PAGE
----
Regarding the Sept. 19 news article “UNC store could be outsourced”: I retired as manager of the Bull’s Head Bookshop, the trade book store department of the larger Student Stores, in 2011 after more than 30 years on the job.
Over those years, the threat of sale to a corporation like Follett showed its face but never materialized. Perhaps the university realized that independence is not just a word, that chains dumb things down, that a campus as vital as Carolina’s deserves more than a faceless corporate machine with no ties to the community.
This year, the Student Stores, which is owned and operated by the university and takes revenues from neither the university nor the state, celebrates its 100th birthday. It’s an unusually successful store and has grown to be a major scholarship contributor for the university.
Will some bland chain be able to match what the Student Stores has done? And here’s what it has done: The Student Stores has contributed more than $27 million to student scholarships. Will some vanilla corporation be able to (or want to) match that? Seems unlikely.
Never miss a local story.
The Student Stores has supplied a clean, well-lit place for scholars for a century. Will a faceless corporation make the effort from its home in Illinois (or wherever) to ensure that it represent titles from UNC Press and Chapel Hill’s Algonquin Books and Duke Press, as well as books by local authors and university faculty? Seems unlikely.
The Student Stores has employed thousands of students. Will a huge chain care that its student employees are treated fairly and paid well? Seems unlikely.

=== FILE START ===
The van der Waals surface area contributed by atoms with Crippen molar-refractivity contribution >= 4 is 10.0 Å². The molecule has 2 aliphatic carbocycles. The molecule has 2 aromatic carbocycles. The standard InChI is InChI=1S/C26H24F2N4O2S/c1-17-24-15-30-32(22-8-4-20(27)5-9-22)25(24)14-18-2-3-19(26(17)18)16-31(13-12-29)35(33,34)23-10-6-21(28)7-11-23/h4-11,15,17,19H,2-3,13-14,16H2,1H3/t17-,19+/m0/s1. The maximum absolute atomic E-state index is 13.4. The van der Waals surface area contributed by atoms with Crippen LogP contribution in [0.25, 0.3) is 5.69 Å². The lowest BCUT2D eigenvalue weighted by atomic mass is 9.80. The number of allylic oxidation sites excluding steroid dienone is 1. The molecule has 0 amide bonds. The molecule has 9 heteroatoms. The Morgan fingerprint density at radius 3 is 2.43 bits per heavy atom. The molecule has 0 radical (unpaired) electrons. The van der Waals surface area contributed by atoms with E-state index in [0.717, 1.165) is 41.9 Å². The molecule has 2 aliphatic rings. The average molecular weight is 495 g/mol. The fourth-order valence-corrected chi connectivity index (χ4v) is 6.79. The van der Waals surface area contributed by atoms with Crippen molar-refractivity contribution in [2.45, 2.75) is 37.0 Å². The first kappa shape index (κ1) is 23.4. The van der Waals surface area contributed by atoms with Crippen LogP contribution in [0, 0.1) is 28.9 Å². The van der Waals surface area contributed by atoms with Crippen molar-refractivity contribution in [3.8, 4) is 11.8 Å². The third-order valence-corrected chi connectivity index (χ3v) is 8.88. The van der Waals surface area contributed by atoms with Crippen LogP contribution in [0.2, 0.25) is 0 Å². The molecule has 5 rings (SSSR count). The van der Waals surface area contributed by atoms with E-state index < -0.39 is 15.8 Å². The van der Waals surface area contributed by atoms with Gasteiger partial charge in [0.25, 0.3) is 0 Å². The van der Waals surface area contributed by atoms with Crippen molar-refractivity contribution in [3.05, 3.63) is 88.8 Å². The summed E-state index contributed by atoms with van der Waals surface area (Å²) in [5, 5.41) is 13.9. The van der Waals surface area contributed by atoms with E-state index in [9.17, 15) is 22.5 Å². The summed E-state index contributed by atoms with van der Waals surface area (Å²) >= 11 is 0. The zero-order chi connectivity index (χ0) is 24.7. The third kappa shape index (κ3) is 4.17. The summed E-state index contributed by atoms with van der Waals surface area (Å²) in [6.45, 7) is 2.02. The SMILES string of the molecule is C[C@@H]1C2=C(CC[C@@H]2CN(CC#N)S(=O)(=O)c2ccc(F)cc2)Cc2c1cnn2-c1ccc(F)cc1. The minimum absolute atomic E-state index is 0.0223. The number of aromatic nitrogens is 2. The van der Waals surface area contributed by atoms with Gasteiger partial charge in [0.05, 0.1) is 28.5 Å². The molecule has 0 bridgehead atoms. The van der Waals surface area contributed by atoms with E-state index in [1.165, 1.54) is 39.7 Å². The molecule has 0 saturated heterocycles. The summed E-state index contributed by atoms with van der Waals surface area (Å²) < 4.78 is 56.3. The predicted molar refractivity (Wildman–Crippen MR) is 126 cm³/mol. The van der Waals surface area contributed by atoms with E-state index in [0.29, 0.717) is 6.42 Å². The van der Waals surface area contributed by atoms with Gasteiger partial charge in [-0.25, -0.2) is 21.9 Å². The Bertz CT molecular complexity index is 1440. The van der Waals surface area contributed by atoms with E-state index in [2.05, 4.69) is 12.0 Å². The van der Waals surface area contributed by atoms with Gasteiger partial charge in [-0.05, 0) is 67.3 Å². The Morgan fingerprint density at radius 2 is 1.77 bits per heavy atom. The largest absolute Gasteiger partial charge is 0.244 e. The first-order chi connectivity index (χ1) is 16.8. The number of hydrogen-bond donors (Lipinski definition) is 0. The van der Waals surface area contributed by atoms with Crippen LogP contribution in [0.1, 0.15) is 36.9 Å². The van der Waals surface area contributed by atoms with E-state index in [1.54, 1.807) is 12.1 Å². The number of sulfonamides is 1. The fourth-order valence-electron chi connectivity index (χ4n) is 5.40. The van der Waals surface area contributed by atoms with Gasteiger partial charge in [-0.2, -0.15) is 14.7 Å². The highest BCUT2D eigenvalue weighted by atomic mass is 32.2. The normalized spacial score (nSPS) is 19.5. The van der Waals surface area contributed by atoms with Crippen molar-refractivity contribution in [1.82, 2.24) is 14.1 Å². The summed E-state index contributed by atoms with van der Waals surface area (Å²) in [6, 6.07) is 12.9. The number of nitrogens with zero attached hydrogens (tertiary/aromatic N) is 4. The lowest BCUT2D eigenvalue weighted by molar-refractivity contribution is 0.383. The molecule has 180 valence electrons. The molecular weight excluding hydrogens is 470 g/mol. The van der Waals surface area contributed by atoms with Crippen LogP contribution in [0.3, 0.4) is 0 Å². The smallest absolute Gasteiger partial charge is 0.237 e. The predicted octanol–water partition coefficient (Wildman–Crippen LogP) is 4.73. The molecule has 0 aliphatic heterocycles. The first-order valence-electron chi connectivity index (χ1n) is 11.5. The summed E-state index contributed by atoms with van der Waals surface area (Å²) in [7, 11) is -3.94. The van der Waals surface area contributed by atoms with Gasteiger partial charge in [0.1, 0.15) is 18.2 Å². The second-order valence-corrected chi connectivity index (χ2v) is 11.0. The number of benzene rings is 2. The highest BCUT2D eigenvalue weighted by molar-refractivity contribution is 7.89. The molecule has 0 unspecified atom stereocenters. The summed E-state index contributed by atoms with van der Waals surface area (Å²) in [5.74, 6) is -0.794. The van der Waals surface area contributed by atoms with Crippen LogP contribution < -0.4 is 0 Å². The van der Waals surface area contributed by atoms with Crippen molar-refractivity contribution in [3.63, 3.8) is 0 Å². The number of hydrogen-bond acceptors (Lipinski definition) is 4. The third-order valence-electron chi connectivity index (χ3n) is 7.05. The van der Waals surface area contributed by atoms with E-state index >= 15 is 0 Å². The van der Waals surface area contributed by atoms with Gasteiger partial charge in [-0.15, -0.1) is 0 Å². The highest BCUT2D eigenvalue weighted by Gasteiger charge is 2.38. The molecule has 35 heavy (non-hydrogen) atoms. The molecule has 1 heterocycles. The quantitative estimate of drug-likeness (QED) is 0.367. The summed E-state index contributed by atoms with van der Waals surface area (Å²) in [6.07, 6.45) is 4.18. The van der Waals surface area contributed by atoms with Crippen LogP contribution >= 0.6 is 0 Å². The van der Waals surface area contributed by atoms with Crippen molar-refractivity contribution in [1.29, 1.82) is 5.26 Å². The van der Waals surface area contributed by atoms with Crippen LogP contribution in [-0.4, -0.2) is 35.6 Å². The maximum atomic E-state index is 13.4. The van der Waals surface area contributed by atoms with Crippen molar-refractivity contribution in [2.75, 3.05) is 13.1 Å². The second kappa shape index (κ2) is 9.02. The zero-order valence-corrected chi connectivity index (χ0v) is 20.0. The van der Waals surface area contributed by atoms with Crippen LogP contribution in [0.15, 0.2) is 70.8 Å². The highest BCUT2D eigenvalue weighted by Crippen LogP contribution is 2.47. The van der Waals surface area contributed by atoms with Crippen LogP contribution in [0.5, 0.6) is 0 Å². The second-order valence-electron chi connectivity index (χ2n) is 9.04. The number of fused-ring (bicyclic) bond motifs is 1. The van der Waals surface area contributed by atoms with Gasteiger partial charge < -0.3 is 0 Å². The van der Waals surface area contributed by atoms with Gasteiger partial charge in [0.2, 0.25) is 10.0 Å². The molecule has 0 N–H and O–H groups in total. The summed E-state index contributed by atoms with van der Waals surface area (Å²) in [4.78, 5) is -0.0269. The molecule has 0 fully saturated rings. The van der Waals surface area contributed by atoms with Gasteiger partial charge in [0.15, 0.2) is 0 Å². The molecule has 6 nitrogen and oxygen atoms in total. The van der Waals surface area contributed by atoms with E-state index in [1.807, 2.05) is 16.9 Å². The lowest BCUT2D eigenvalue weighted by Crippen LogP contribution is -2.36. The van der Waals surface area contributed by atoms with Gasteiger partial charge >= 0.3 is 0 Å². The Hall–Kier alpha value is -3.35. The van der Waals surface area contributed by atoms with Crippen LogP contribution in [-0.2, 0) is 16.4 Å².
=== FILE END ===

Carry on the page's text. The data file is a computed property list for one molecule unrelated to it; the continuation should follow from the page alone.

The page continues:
The Student Stores works diligently to keep textbook prices as low as possible. Will a chain (especially if a side-business of said chain is to publish said books) do the same? Um, well, seems unlikely.
The university wants to sell the store to whatever can promise the money the most quickly. But hold on a second! After several decades of moving their stores toward the corporate model, important universities are moving back to the independent, university-owned model. Why? It’s because big faceless chains have no real interest in the students, the staff, the community. Their interest is dollars alone, and that’s simply not the stuff of a good business. They couldn’t care less about UNC and Chapel Hill and about the particular interests and passions and politics of this place we call home.
Here’s what I say: Think again, money dudes! Greed has a way of reducing a place. And, anyway, how much more than $27 million in scholarships do we think they’re going to get? Also, have some foresight! As the tsunami-like business trends in the United States clearly show, local is better.
The length limit was waived to permit a fuller response to the issue.